Thursday, April 23, 2015

Book Review: The Opposite of Spoiled

This is a subject I haven't given nearly enough thought to - parenting my children with respect to the use of money. Ron Lieber's book, The Opposite of Spoiled: Raising Kids Who Are Grounded, Generous, and Smart About Money, was an excellent way to begin thinking about being more pro-active in guiding my children's experiences with and attitudes towards money. He urges parents to make a point of talking with their kids about money and presents many examples of others who have influenced their children powerfully in a variety of ways.

The author begins by establishing a definition of spoiled and I had to cringe because my kids could easily fall into this category given his four criteria: "1) they have few chores or other responsibilities, 2) there aren't many rules that govern their behavior or schedules, 3) parents and others lavish them with time and assistance, and 4) they have a lot of material possessions." Yikes! Nobody wants to raise kids who will be labelled as "spoiled." Next, he lists the traits he feels are the opposite of spoiled. The target characteristics are: "curiosity, patience, thrift, modesty, generosity, perseverance, and perspective." While I'm sure my boys have gained some sense of thrift simply by watching me save money with coupons and shop for necessities at resale shops, I haven't really made a concerted effort to teach them these targeted characteristics in regards to money.

Reading the examples, while inspiring, also felt a bit convicting. There were parents who encouraged their children by providing them with allowances and teaching the children to divide the money into three categories of giving, spending, and saving. Parents who encouraged their kids to put any purchase to the "hours-of-fun-per-dollar test" (an exercise we tried to illustrate by thinking about the punching bag Trevor requested for Christmas which languishes in the exercise/guest room now). Parents who, spurred by the curious questions and challenges of their children, sold their house to downsize and spent the proceeds on a philanthropic project selected jointly by the family. Parents who gave their children blank checks to fill out for the charity of their choice. Story after story of parents who have risen to this challenge in far greater ways than I ever will.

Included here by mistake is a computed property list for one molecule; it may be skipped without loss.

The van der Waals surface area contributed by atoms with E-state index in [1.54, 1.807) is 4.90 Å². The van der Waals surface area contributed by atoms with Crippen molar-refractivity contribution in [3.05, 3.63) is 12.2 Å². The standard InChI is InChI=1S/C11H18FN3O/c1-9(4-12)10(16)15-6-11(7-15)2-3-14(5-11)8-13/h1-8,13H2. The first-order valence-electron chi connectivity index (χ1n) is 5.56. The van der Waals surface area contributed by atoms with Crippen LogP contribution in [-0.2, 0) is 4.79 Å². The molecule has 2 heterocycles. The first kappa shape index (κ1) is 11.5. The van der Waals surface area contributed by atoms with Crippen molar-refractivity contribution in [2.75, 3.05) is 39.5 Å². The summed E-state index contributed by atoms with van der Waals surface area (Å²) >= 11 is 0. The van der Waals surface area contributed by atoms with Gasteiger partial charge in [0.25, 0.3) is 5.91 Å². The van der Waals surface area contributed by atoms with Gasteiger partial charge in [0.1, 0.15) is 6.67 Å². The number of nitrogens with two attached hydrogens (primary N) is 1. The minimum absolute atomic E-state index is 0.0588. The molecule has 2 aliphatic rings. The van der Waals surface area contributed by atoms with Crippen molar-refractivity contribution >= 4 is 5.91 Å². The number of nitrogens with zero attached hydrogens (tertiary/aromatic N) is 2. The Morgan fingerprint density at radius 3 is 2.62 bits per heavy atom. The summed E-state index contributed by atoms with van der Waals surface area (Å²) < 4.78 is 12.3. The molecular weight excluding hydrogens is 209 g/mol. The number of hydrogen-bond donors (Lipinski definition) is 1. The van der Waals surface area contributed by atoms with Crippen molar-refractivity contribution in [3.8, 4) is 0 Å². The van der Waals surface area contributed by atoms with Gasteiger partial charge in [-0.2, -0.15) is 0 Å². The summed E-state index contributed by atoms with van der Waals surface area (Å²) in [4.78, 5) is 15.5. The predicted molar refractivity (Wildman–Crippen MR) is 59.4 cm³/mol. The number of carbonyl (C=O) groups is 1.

Still, the book did cause me to think about how I could go about instilling more subtle lessons about money, its value and its purpose. I do want to raise boys who feel a sense of obligation to help others less fortunate. I want them to realize the many blessings they have been given and show gratitude for what they have and can offer to the world. I want them to be smart in their spending. My middle son is the one who bemoans our standards the most. He wants an I-phone because "all the other kids have them." He wants to go to Florida on Spring Break because everyone else is doing it. For the most part, we don't give in to his desire to "keep up with the Joneses." It is communicating why we don't simply rush out and purchase whatever we desire that needs to be more intentional. I think this book is a great tool for introducing parents to the topic and providing examples of ways to be more proactive in your approach to the topic of money with your kids.

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